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New Zealand
Maoris

 The word “Maori” originally meant local or original, or person who was born there, while Pakeha meant foreigner. With time Maori officially turned into an adjective, and it is how they are known as today. The Maoris have a big difference to other natives who were colonized such as the American Indian, or the Aborigines from Australia, as these were massacred and made to follow the rules of the colonizers. In the case of the Maoris, there was no passive colonization, as they replied to any invader with closed fists, and bloody battles, which sometimes forced the invader to flee, or go to their dinner table. The big difference in New Zealand is the Treaty of Waitangi, which is an agreement in which both the “colonizers” and the Maoris had benefits. 

The Maori culture is very rich and interesting, and the people are very spiritual. Everything to do with nature is sacred; they represent gods, and are living. A mountain for example, could be the sister of another mountain, and everything that exists has a spirit called Mana. If Mana is touched by someone who is not authorized, then it could leave, and bring bad fortune to the tribe. For example, a simple lizard is considered a missionary from the god Whiro, and without the Mana it could enter your body to suck out your vital energy.Note from the Author : Racism is not tolerated in NZ and can see the corporate ending up in jail. However the relationship between Maoris and Pakehas, which have never been a bed of roses, sometimes get into conflict. There are always racists out there, who at any opportunity show exactly how they feel. In the 7 years that I lived in NZ I did witness a few cases. Fortunately they were very few. Another present fact is that many Maoris are leaving the Maraes to work in the big cities and this is causing some breaks in the traditions, including the respect in which the younger ones had for the elderly, which now seems to be slowly fading.

The Haka is a war cry, and it is used to put fear in the enemy, or at least to show that they have no fear. It is a rehearsed dance and cry and it calls for the enemy to basically bring it on. The Haka could be interpreted more or less like this: “Come to me, look in my eyes, I am waiting for you, I’m not afraid of you.” Facial expressions, showing of muscles, and movement with the arms are all used to support their point. When you watch a Haka one thing that you will clearly see is they poke their tongue out as far as possible. Other traditions such as the Hongi (photo on top of the page) it is the official greeting for the Maori. While in some cultures you might give a kiss on the cheek of the person you meet, the Maori touch their noses together (photo on the top of the page). But don’t get the Hongi mixed up with the Hangi, which is the traditional Maori way to cook food using hot rock buried in the earth.

 The Marae is a type of temple and a place for meetings. It is a sacred place, in which you must take your shoes off to enter as well as ask for permission. A Marae is the place where the local community meets, and it is the true house of the Maori, where Mana is always present. There they celebrate especial dates, have weddings, funerals, as well as meeting with the chief of the tribe. For a Pakeha to enter a Marae, they first need to go through a ceremony called Te Wero, in which a male member of the tribe does the Haka, followed by putting a weapon on the ground. While waiting on the outside, the Pakeha expresses that he comes in peace, and then will have permission to enter the Marae (photo above shows the ceremony). The entrance to the Marae is always decorated with many sculptures, and beautiful drawings on wood painted in red, representing the tribe’s spirituality, and are characteristics of all Maraes spread across New Zealand.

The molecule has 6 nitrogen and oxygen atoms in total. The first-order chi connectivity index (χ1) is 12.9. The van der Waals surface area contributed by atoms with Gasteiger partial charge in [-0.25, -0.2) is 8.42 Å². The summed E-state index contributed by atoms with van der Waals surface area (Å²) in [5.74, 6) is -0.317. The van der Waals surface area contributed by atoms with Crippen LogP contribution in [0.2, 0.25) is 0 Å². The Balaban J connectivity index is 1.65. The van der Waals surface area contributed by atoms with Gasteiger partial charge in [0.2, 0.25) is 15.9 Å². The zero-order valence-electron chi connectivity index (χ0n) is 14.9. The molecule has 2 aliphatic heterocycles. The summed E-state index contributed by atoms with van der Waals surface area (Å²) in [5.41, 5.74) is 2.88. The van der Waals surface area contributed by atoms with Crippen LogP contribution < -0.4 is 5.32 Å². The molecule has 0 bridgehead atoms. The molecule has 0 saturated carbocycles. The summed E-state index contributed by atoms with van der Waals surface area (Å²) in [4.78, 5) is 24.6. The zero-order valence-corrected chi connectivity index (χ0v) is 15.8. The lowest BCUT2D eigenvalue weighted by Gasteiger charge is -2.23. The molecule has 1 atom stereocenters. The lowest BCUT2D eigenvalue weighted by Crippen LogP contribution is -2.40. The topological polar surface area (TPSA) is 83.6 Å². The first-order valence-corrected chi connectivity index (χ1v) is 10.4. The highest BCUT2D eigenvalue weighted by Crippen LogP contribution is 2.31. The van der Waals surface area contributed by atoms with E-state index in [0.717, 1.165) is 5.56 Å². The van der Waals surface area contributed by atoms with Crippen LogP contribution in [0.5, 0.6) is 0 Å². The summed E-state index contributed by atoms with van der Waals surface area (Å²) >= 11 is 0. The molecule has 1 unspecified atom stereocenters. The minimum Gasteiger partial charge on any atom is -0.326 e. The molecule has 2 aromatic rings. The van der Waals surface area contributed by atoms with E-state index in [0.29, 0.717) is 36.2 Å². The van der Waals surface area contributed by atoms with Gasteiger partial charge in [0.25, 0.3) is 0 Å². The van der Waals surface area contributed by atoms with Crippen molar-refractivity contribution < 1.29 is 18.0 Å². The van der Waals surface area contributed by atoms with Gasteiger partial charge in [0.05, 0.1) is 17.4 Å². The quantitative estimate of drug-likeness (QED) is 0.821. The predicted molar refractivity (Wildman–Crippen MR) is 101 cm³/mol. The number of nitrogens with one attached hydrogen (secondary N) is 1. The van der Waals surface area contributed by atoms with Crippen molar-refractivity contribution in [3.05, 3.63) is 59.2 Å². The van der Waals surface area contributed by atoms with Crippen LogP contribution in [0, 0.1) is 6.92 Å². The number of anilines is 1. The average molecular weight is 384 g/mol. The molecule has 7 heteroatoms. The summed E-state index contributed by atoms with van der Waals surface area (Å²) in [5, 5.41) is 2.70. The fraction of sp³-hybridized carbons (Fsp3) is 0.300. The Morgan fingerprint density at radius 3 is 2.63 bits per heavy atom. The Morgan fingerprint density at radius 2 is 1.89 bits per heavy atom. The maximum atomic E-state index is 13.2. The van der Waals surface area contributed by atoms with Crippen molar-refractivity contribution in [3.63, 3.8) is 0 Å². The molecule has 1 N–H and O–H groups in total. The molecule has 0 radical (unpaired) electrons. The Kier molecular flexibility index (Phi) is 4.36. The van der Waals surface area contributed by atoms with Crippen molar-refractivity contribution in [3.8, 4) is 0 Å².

Maoris are masters in Art. Their beautiful wooden sculptures and drawings are their strong point. Dance and music are present all the time. The music in general tells the story of people or legends, and is very beautiful to listen. Tourists in many part of New Zealand can appreciate traditional dances and shows such as in the photo beside. Traditional objects and pendants are commonly used by the Maoris, and are easily found in souvenir shops. Tattoos for the Maori, show status and the history of the family or tribe. The tattoos start from puberty, and are done over the whole body, including the face. However recently there has been a decline in the tattoo tradition among the Maori.  

Curiosities:

1) The Haka is performed by the All Blacks (The national rugby team) before every game. 

Ka mate! Ka mate! Ka ora! Ka ora!
Ka mate! Ka mate!
Tenei te tangata puru huru!
Naa nei tiki mai whaka whiti te Ra!
Hupane! Ka Upane!
A Hupane! Ka Upane!
Whiti te Ra!
HI !

2) Some words in Maori:

Kia Ora - Hello / how are you / good morning
Haere Mai - Welcome
Mania - Flat
Maunga - Mountain, Hill
Moana - Sea, or big Lake
Motu - Island
Awa- River
Wai - Water
Whanga - Bay
Nui - large, wide, big

Iti- small

Beautiful works of Maori Art

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